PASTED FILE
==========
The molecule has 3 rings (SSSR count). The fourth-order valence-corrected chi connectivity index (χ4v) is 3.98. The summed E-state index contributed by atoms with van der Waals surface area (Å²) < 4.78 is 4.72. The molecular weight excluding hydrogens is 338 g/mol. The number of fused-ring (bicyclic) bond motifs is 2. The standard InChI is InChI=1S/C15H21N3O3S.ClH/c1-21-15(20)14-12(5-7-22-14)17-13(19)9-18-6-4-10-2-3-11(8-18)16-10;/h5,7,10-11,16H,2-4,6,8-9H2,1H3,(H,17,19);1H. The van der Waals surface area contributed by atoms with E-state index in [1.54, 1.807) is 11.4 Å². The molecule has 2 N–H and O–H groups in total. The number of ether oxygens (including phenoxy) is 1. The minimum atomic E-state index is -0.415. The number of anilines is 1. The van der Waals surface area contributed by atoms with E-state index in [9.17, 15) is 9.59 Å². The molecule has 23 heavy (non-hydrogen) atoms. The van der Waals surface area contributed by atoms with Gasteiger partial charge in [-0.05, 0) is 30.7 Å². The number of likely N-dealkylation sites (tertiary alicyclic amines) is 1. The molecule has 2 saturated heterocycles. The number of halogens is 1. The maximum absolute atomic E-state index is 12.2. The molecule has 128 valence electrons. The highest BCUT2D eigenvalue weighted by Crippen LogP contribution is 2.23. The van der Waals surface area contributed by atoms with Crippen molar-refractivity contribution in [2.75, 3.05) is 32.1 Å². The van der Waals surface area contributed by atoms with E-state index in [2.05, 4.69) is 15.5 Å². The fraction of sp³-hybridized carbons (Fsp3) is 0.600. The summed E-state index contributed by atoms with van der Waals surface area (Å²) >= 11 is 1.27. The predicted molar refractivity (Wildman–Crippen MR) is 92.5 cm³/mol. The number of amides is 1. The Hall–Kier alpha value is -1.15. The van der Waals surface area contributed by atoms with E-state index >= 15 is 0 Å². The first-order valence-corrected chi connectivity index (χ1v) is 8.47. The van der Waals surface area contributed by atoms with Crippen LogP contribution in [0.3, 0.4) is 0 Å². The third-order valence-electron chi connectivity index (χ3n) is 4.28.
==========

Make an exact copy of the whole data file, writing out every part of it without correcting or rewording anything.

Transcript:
The molecule has 3 rings (SSSR count). The fourth-order valence-corrected chi connectivity index (χ4v) is 3.98. The summed E-state index contributed by atoms with van der Waals surface area (Å²) < 4.78 is 4.72. The molecular weight excluding hydrogens is 338 g/mol. The number of fused-ring (bicyclic) bond motifs is 2. The standard InChI is InChI=1S/C15H21N3O3S.ClH/c1-21-15(20)14-12(5-7-22-14)17-13(19)9-18-6-4-10-2-3-11(8-18)16-10;/h5,7,10-11,16H,2-4,6,8-9H2,1H3,(H,17,19);1H. The van der Waals surface area contributed by atoms with E-state index in [1.54, 1.807) is 11.4 Å². The molecule has 2 N–H and O–H groups in total. The number of ether oxygens (including phenoxy) is 1. The minimum atomic E-state index is -0.415. The number of anilines is 1. The van der Waals surface area contributed by atoms with E-state index in [9.17, 15) is 9.59 Å². The molecule has 23 heavy (non-hydrogen) atoms. The van der Waals surface area contributed by atoms with Gasteiger partial charge in [-0.05, 0) is 30.7 Å². The number of likely N-dealkylation sites (tertiary alicyclic amines) is 1. The molecule has 2 saturated heterocycles. The number of halogens is 1. The maximum absolute atomic E-state index is 12.2. The molecule has 128 valence electrons. The highest BCUT2D eigenvalue weighted by Crippen LogP contribution is 2.23. The van der Waals surface area contributed by atoms with Crippen molar-refractivity contribution in [2.75, 3.05) is 32.1 Å². The van der Waals surface area contributed by atoms with E-state index in [2.05, 4.69) is 15.5 Å². The fraction of sp³-hybridized carbons (Fsp3) is 0.600. The summed E-state index contributed by atoms with van der Waals surface area (Å²) >= 11 is 1.27. The predicted molar refractivity (Wildman–Crippen MR) is 92.5 cm³/mol. The number of amides is 1. The Hall–Kier alpha value is -1.15. The van der Waals surface area contributed by atoms with E-state index >= 15 is 0 Å². The first-order valence-corrected chi connectivity index (χ1v) is 8.47. The van der Waals surface area contributed by atoms with Crippen LogP contribution in [0.3, 0.4) is 0 Å². The third-order valence-electron chi connectivity index (χ3n) is 4.28.